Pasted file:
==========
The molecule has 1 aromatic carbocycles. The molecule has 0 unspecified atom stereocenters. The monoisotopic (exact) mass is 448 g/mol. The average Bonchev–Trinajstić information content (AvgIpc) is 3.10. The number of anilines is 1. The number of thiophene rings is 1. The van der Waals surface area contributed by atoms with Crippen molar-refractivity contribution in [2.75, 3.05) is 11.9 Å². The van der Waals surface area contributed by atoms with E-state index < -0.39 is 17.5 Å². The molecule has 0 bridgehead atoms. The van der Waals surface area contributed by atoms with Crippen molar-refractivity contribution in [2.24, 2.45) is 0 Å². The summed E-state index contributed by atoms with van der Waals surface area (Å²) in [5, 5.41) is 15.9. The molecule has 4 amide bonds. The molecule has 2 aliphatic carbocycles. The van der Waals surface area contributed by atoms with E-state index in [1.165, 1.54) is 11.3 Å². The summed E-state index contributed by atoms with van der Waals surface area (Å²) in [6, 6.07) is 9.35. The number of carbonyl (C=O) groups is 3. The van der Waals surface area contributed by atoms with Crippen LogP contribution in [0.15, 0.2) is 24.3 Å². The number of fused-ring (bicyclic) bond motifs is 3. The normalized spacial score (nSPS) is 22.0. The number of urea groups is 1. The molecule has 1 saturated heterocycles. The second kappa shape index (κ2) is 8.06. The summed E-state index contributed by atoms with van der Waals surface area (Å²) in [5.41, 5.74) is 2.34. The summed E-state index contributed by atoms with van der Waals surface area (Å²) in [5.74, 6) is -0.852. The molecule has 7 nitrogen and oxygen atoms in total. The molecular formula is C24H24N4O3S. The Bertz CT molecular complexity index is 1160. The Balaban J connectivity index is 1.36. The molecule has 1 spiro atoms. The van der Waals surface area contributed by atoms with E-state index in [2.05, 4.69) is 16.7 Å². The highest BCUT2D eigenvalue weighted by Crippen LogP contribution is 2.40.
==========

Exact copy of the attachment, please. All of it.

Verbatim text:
The molecule has 1 aromatic carbocycles. The molecule has 0 unspecified atom stereocenters. The monoisotopic (exact) mass is 448 g/mol. The average Bonchev–Trinajstić information content (AvgIpc) is 3.10. The number of anilines is 1. The number of thiophene rings is 1. The van der Waals surface area contributed by atoms with Crippen molar-refractivity contribution in [2.75, 3.05) is 11.9 Å². The van der Waals surface area contributed by atoms with E-state index < -0.39 is 17.5 Å². The molecule has 0 bridgehead atoms. The van der Waals surface area contributed by atoms with Crippen molar-refractivity contribution in [2.24, 2.45) is 0 Å². The summed E-state index contributed by atoms with van der Waals surface area (Å²) in [5, 5.41) is 15.9. The molecule has 4 amide bonds. The molecule has 2 aliphatic carbocycles. The van der Waals surface area contributed by atoms with E-state index in [1.165, 1.54) is 11.3 Å². The summed E-state index contributed by atoms with van der Waals surface area (Å²) in [6, 6.07) is 9.35. The number of carbonyl (C=O) groups is 3. The van der Waals surface area contributed by atoms with Crippen LogP contribution in [0.15, 0.2) is 24.3 Å². The number of fused-ring (bicyclic) bond motifs is 3. The normalized spacial score (nSPS) is 22.0. The number of urea groups is 1. The molecule has 1 saturated heterocycles. The second kappa shape index (κ2) is 8.06. The summed E-state index contributed by atoms with van der Waals surface area (Å²) in [5.41, 5.74) is 2.34. The summed E-state index contributed by atoms with van der Waals surface area (Å²) in [5.74, 6) is -0.852. The molecule has 7 nitrogen and oxygen atoms in total. The molecular formula is C24H24N4O3S. The Bertz CT molecular complexity index is 1160. The Balaban J connectivity index is 1.36. The molecule has 1 spiro atoms. The van der Waals surface area contributed by atoms with E-state index in [2.05, 4.69) is 16.7 Å². The highest BCUT2D eigenvalue weighted by Crippen LogP contribution is 2.40.